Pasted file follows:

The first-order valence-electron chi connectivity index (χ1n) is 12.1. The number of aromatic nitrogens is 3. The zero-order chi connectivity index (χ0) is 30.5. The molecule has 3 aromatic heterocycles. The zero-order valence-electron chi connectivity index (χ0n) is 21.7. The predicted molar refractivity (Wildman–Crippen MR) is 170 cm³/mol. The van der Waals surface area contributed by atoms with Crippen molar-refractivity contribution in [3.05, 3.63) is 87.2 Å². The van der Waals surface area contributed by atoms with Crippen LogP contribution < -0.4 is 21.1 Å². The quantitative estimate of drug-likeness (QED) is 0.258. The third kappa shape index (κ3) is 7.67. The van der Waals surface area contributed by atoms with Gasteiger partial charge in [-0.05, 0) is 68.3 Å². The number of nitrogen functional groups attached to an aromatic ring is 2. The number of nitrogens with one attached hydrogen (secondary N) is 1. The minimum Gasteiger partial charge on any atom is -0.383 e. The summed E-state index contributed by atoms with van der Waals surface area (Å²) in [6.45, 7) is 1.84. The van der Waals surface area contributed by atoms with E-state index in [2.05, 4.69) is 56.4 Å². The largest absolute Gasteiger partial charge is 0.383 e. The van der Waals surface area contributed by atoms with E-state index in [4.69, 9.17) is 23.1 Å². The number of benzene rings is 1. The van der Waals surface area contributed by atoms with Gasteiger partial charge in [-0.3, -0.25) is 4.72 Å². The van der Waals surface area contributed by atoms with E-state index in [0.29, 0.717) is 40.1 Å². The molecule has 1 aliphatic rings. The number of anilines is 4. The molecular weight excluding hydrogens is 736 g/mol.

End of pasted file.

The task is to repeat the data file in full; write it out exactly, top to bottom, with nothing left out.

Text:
The first-order valence-electron chi connectivity index (χ1n) is 12.1. The number of aromatic nitrogens is 3. The zero-order chi connectivity index (χ0) is 30.5. The molecule has 3 aromatic heterocycles. The zero-order valence-electron chi connectivity index (χ0n) is 21.7. The predicted molar refractivity (Wildman–Crippen MR) is 170 cm³/mol. The van der Waals surface area contributed by atoms with Crippen molar-refractivity contribution in [3.05, 3.63) is 87.2 Å². The van der Waals surface area contributed by atoms with Crippen LogP contribution < -0.4 is 21.1 Å². The quantitative estimate of drug-likeness (QED) is 0.258. The third kappa shape index (κ3) is 7.67. The van der Waals surface area contributed by atoms with Gasteiger partial charge in [-0.05, 0) is 68.3 Å². The number of nitrogen functional groups attached to an aromatic ring is 2. The number of nitrogens with one attached hydrogen (secondary N) is 1. The minimum Gasteiger partial charge on any atom is -0.383 e. The summed E-state index contributed by atoms with van der Waals surface area (Å²) in [6.45, 7) is 1.84. The van der Waals surface area contributed by atoms with E-state index in [2.05, 4.69) is 56.4 Å². The largest absolute Gasteiger partial charge is 0.383 e. The van der Waals surface area contributed by atoms with E-state index in [4.69, 9.17) is 23.1 Å². The number of benzene rings is 1. The van der Waals surface area contributed by atoms with Gasteiger partial charge in [-0.3, -0.25) is 4.72 Å². The van der Waals surface area contributed by atoms with E-state index in [0.29, 0.717) is 40.1 Å². The molecule has 1 aliphatic rings. The number of anilines is 4. The molecular weight excluding hydrogens is 736 g/mol.